TUCSON, Ariz. (KOLD News 13) - Tucson City leaders will revisit a new ordinance following backlash online, including from a celebrity.
It was not the first incident, but Mayor and Council hoped it would be the last.
“The intent of the ordinance was to protect - first and foremost - the First Amendment, but also to protect victims of crime,” said Tucson Mayor Regina Romero during Tuesday’s study session. “This ordinance has come into sharp focus.”
That’s because there’s been a lot of confusion after a tweet claiming the Tucson City Council “passed an ordinance making it illegal for citizens to film the Tucson police” went viral.
Actor and rapper, Ice Cube, even chimed in, saying “Please make sure its pro-people and not pro-Law Enforcement. Y’all should have an emergency meeting to make sure you’re satisfying the great citizens of Tucson and surrounding areas. I love it there I’d hate to miss it.”
The ordinance, passed in late April, puts into writing people’s right to record the police. However, they may not jeopardize the safety of law enforcement officers, suspects, victims, witnesses, themselves, or others, nor may they interfere with an investigation while doing so.
“Officers are allowed to create an area that has to be as minimally-restrictive as possible - that’s already written into the ordinance - that allows them to safely do their legal duties,” said Tucson Police Chief Chris Magnus. “[People] can still film, absolutely! They just have to be a reasonable distance back and we have to be clear on what that distance is. [Tucson Police officers] are already used to being recorded all the time because everyone has a cellphone and everyone is always recording the police, but we are already recording ourselves. We are all wearing body cameras and all that body camera footage is already available.”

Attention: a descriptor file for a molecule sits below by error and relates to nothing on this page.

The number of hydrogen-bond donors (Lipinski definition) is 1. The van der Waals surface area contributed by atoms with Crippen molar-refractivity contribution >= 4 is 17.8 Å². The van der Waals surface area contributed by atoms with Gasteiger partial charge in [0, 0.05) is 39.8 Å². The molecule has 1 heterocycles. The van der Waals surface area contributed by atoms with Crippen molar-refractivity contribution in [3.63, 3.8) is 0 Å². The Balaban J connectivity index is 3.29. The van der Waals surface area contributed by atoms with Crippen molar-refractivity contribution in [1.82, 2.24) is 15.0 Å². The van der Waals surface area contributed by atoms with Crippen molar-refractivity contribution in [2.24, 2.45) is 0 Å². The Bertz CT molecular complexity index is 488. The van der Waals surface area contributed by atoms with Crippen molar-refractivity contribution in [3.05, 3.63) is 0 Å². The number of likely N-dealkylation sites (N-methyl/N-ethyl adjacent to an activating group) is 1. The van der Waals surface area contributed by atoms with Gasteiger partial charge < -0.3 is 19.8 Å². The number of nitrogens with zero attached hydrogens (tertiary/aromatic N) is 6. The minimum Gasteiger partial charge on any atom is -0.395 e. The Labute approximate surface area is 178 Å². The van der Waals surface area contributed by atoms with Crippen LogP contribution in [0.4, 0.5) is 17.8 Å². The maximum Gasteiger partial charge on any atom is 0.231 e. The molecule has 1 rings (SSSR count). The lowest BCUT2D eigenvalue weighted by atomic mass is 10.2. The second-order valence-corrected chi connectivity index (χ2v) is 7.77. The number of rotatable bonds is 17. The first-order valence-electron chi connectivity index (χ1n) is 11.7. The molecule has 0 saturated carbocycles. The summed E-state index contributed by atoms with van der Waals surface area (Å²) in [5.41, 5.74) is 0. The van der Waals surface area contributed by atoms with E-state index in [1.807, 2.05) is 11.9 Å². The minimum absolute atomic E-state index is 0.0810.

KOLD News 13 sent the ordinance to First Amendment Lawyer, Daniel Barr. He told us it is not aimed at First Amendment protected activity, but instead neutrally prohibits all people from being in a restricted area, regardless of what they are doing.
During Tuesday’s study session, online viewers called the ordinance “too vague”. One person said, “[a] reasonable [distance] is not a recognized workable legal standard.”
“Public outcry against the status quo of policing and the way this ordinance was written has stirred a lot of community mistrust,” said Lane Santa Cruz, a Tucson City Council Member.
Part of the issue stems from how council passed the ordinance.
“The ordinance was passed with little to no opportunity for public comment,” said Marcela Taracena, a spokesperson for the American Civil Liberties Union (ACLU) of Arizona. “It is imperative that Tucsonans be given a clear opportunity to comment on such an important matter impacting their First Amendment rights, especially as people across the country, including Tucson, are exercising their right to protest to demand police accountability and an end to police violence.”
“I do agree that there was not enough time for the public to give us input,” Romero said.
So, Tuesday night, Mayor and Council unanimously passed a motion to bring back the ordinance for further review on Tuesday, June 23rd. In the meantime, council is asking for community feedback.
Tucsonans who wish to voice their opinions can email email@example.com.